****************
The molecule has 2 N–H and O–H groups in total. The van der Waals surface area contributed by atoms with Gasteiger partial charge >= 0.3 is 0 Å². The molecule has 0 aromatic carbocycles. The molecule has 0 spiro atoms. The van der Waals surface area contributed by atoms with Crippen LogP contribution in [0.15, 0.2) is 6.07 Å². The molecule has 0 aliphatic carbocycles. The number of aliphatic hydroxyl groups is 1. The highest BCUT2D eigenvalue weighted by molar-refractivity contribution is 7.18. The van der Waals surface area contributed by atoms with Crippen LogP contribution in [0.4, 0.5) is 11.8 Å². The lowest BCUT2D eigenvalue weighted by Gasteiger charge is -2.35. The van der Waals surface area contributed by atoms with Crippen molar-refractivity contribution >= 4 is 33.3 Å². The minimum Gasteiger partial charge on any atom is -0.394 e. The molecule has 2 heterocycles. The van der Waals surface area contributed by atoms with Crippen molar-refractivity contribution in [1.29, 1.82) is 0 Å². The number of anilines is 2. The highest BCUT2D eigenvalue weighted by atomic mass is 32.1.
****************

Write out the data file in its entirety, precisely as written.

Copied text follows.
The molecule has 2 N–H and O–H groups in total. The van der Waals surface area contributed by atoms with Gasteiger partial charge >= 0.3 is 0 Å². The molecule has 0 aromatic carbocycles. The molecule has 0 spiro atoms. The van der Waals surface area contributed by atoms with Crippen LogP contribution in [0.15, 0.2) is 6.07 Å². The molecule has 0 aliphatic carbocycles. The number of aliphatic hydroxyl groups is 1. The highest BCUT2D eigenvalue weighted by molar-refractivity contribution is 7.18. The van der Waals surface area contributed by atoms with Crippen LogP contribution in [0.4, 0.5) is 11.8 Å². The lowest BCUT2D eigenvalue weighted by Gasteiger charge is -2.35. The van der Waals surface area contributed by atoms with Crippen molar-refractivity contribution >= 4 is 33.3 Å². The minimum Gasteiger partial charge on any atom is -0.394 e. The molecule has 2 heterocycles. The van der Waals surface area contributed by atoms with Crippen molar-refractivity contribution in [1.29, 1.82) is 0 Å². The number of anilines is 2. The highest BCUT2D eigenvalue weighted by atomic mass is 32.1.